Spring Training: Empty at the Backend

The New York Mets head into Spring Training, like any other club, with numerous questions. Manager Art Howe and Pitching Coach Vern Ruhle will have their eyes on several young pitchers -- Mike Bacsik, Jason Middlebrook, and Aaron Heilman -- who could possibly fill their void as the fifth starter in the rotation. Only one will be heading back the Shea Stadium with the job, but all are qualified for it.

The front end of the staff is set in stone with Tom Glavine, Al Leiter, Pedro Astacio, and Steve Trachsel filling the first four slots, but the last is still in limbo. One of the most crucial choices that must be made by the coaching staff is this: who is our number five?

The three leading men for the role include Mike Bacsik, Jason Middlebrook, and prospect Aaron Heilman. All three spent substantial time in the minor league system last season, but the organization is looking for one of them to win the job outright before they leave Port St. Lucie in late March.

Left-hander Mike Bacsik, 25, appeared in eleven games with the Mets in 2002 -- nine of them starts -- and compiled a 3-2 record with a 4.37 ERA in 44.2 innings. The second start of his big league career was a complete game win against the Florida Marlins at Shea Stadium and he showed promise for the remainder of the season.

After being drafted by the Cleveland Indians in 1996 during the 18th round, Bacisk developed into a solid prospect. He will never blow a hitter away, but mixes up his pitches -- curveball and changeup -- very well. One thing that he is prone to, since he doesn't have great velocity, is the home run ball. He surrendered eight with the Mets in 2003.

Jason Middlebrook, 27, is another option Art Howe has to choose from. The right-hander spent last season between San Diego and the New York Mets. He finished with a 4.73 ERA in 51.1 innings, but made three starts with the Mets and went 1-0 with a 3.94 ERA.

He was a highly publicized player during his freshman season at Stanford, but soon found himself facing shoulder and elbow troubles. Middlebrook has a fastball that clocks in the mid-nineties and mixes in an above average slider and curveball to his arsenal.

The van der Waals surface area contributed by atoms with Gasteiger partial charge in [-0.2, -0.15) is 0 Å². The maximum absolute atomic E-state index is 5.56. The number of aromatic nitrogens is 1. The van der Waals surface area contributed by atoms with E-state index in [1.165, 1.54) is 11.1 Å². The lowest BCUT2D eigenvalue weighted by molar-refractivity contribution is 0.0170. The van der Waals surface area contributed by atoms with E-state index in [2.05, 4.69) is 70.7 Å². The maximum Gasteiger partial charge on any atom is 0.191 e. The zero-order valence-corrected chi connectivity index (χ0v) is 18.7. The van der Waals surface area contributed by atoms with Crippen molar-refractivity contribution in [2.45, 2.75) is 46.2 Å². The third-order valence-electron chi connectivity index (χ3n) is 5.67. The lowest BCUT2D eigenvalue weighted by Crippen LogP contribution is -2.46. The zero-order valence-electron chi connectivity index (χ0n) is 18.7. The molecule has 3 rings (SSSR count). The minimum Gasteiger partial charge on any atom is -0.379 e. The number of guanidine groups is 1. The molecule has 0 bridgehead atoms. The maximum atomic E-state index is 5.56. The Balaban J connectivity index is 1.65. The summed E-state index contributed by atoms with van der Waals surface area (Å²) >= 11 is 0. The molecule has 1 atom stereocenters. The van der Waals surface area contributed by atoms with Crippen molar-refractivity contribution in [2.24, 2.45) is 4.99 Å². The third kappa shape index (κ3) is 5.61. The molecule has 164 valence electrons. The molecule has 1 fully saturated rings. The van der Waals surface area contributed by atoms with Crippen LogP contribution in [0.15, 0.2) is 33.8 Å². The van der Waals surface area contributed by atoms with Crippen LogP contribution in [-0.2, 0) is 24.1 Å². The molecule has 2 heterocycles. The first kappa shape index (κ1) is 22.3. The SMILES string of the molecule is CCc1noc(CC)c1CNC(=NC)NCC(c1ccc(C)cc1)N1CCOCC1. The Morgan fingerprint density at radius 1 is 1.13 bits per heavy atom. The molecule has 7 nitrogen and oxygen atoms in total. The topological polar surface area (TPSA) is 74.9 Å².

Highly-touted prospect Aaron Heilman, 24, breezed through the Mets minor league system last year and saw himself pitching in Norfolk before the season concluded. After compiling a 36-4 record at Notre Dame, the right-hander was selected as the organization's first selection in 2001.

His fastball tops out in the mid-nineties with excellent movement and he also possesses a very good sinker that produces a high amount of groundballs; much like Tom Glavine and Al Leiter. In Double-A Binghamton, Heilman was 4-4 with a 3.82 ERA in 96.2 innings. After moving on to the Tides, he started seven games and went 3-2 with a 3.28 in 48.1 innings.

If all three of them have equal success in Spring Training, it is very likely that Mike Bacisk will get the job based upon the fact that he showed some success last season in a substantial amount of time on the major league level. The best move could be sending Heilman back to Norfolk and then recalling him if need be later in the season.

But right now, the spot is up for grabs and it's anyone's guess. Even Art Howe's.

Writer Christopher Guy covers the Mets daily for NYMFansOnly.

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